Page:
Getting Started With The Composable Architecture

Learn how to structure your iOS app with understandable and predictable state changes using Point-Free’s The Composable Architecture (TCA) framework. By David Piper.

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With SwiftUI and Combine popping up in more and more apps, managing state is becoming more important. The Composable Architecture (TCA) is a framework providing many useful tools. It helps to structure your app with understandable and predictable state changes.

TCA focuses on state management, composition and testing. It’s developed by Brandon Williams and Stephen Celis from Point-Free. They have numerous videos providing information about functional programming and Swift development.

In this tutorial, you’ll create an app that shows the latest public GitHub repositories of Additionally, it presents user information about the GitHub account. You’ll learn about:

  • State management and how it helps you create better apps.
  • Developing and testing features in isolation.
  • Managing dependencies and side effects in an understandable way.
  • Which tools the Composable Architecture offers to help you structure your app.

This tutorial assumes you’re already familiar with SwiftUI and Combine so that you can dive right into the Composable Architecture.

Note: Ideas behind TCA framework are very close to finite-state machines (FSMs) or finite-state automata (FSA) and the state design pattern. You may find it useful to familiarize yourself with these concepts in conjunction with reading this tutorial — see the Where to Go From Here? section for some references.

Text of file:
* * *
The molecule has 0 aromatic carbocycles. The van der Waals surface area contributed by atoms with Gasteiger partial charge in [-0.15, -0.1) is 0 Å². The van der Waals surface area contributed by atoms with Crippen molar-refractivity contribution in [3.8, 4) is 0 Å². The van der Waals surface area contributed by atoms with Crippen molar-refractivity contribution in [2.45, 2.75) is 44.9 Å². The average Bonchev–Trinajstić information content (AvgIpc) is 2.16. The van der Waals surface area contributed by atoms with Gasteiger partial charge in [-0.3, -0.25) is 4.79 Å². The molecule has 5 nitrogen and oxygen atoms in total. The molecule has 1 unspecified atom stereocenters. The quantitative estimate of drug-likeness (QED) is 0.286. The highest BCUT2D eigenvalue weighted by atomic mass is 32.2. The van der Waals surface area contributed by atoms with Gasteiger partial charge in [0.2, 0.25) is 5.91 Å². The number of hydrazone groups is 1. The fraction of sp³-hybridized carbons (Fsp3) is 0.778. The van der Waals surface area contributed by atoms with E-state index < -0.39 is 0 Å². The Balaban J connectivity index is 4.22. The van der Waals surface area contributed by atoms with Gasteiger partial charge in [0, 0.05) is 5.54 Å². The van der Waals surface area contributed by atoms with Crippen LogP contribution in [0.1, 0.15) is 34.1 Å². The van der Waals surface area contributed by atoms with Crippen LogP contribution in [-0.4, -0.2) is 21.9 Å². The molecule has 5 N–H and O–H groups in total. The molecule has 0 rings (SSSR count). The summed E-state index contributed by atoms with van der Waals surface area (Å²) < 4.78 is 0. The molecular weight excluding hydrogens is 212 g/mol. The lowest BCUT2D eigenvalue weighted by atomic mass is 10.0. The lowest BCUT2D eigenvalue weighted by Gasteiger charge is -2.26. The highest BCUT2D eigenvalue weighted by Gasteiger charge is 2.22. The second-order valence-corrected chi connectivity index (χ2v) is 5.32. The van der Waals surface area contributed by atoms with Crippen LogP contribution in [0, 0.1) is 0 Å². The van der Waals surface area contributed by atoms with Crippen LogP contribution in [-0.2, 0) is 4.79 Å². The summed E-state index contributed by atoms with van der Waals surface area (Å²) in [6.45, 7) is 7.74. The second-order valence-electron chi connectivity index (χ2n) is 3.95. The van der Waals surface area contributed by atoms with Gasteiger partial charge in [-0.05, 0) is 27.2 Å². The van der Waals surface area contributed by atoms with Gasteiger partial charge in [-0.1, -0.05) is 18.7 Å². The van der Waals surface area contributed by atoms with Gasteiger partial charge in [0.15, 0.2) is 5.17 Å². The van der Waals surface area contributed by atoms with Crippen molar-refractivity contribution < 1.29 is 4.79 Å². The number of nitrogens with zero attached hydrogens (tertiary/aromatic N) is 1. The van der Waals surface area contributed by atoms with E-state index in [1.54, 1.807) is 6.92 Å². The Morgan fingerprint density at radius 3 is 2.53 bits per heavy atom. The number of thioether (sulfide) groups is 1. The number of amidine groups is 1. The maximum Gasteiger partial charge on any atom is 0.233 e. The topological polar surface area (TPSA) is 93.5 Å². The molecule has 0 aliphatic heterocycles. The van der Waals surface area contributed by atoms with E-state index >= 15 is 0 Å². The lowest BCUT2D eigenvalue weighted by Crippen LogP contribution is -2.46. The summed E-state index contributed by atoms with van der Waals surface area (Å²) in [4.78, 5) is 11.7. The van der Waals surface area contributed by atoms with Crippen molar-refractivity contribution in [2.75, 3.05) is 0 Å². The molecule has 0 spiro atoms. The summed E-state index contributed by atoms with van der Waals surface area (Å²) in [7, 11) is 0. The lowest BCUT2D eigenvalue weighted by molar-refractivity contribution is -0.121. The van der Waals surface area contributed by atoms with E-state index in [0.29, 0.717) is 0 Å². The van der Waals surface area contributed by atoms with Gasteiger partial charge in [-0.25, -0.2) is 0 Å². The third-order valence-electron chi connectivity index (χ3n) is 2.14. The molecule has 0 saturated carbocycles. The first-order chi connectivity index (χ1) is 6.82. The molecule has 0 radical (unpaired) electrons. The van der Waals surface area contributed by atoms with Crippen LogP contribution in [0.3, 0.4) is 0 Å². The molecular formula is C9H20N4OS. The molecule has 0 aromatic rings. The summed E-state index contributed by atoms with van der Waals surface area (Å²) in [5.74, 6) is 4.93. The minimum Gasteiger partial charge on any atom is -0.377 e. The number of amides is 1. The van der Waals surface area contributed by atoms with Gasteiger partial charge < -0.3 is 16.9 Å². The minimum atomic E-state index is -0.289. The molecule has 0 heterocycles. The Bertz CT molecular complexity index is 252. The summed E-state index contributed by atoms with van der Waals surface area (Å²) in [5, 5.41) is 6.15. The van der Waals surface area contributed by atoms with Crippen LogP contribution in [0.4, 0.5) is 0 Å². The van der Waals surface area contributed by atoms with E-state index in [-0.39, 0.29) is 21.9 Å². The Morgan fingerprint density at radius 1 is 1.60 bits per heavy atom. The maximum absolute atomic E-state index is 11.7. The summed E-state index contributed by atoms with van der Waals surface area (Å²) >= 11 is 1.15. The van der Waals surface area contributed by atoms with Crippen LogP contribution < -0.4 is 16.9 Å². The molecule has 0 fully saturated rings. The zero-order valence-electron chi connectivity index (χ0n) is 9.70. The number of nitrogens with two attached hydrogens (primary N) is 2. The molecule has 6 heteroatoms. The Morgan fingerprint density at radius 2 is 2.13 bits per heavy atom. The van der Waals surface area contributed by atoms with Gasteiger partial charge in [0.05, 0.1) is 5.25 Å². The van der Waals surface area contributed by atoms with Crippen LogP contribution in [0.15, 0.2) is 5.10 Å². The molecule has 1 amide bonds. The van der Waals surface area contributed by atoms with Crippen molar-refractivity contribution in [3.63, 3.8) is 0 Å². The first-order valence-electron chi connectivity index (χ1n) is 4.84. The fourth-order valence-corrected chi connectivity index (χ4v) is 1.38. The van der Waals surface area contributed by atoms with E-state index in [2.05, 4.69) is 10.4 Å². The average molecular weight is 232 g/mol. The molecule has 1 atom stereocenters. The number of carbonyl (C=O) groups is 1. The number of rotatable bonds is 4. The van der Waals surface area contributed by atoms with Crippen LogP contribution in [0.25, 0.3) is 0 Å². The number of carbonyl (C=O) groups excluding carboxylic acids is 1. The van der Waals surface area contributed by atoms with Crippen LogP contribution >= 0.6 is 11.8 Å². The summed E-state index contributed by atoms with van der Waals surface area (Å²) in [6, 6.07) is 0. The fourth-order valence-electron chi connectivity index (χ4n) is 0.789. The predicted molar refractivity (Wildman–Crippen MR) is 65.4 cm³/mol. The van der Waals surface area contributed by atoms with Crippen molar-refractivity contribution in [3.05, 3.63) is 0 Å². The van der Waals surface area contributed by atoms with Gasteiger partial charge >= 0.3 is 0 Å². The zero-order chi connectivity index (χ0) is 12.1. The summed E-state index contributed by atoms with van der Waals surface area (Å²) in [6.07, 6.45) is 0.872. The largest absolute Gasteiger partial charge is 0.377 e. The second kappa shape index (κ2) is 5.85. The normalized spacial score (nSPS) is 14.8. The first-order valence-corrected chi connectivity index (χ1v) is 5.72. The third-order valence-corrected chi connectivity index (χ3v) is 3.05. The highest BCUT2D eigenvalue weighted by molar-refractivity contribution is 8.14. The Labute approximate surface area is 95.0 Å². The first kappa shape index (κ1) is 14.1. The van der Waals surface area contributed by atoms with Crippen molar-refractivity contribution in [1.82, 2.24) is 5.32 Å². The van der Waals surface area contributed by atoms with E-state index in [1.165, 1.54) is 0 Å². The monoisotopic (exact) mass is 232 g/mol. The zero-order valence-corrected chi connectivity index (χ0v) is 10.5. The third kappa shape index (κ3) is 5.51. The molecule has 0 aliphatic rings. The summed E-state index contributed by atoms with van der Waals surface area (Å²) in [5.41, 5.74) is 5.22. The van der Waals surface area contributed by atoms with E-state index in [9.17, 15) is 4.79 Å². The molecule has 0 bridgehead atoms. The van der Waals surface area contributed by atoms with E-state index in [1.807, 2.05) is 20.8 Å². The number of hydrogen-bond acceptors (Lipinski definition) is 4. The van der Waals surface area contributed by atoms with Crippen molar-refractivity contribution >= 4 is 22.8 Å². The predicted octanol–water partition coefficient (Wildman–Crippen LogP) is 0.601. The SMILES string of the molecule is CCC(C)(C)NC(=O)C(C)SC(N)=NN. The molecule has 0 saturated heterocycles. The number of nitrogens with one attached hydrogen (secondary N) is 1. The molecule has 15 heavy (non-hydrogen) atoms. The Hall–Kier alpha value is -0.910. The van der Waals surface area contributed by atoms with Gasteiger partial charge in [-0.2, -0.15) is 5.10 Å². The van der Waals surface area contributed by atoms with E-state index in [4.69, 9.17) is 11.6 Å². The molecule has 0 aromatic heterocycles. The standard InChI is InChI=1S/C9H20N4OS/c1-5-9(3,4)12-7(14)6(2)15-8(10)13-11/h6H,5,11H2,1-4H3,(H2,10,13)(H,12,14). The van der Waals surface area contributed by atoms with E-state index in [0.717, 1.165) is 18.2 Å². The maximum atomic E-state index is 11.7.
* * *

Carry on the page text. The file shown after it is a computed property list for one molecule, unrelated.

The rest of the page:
Getting Started

Start by downloading the project materials using the Download Materials button at the top or bottom of this tutorial. The starter project RepoReporter already includes the Composable Architecture Swift package.

Build and run the starter project. It will look like this:

Start project of RepoReporter, all three screens

The user feature is already implemented, but the rest looks a little bit empty. In this tutorial, you’ll complete the repository feature using the Composable Architecture.

The repository feature provides information like description and number of stars and forks. It also allows you to mark your favorite repositories to revisit them later.

Exploring the Composable Architecture

TCA focuses on different aspects around developing apps of different size and complexity. It offers concepts to solve various problems, including:

  • State management: Each app consists of some sort of state. TCA offers a concept to manage and share state.
  • Composition: This enables you to develop smaller features in isolation and compose them together to form the whole app.
  • Side effects: These are often hard to understand and test. TCA tries to change this by defining a way to handle them.
  • Testing: This is always important and TCA makes it easy to accomplish.
  • Ergonomics: A framework is available that provides a convenient API to implement all components.

Understanding the Components of TCA

An app built with TCA consists of five main components that help to model your app:

  • State: Often, a collection of properties represents the state of an app or a feature spread over many classes. TCA places all relevant properties together in a single type.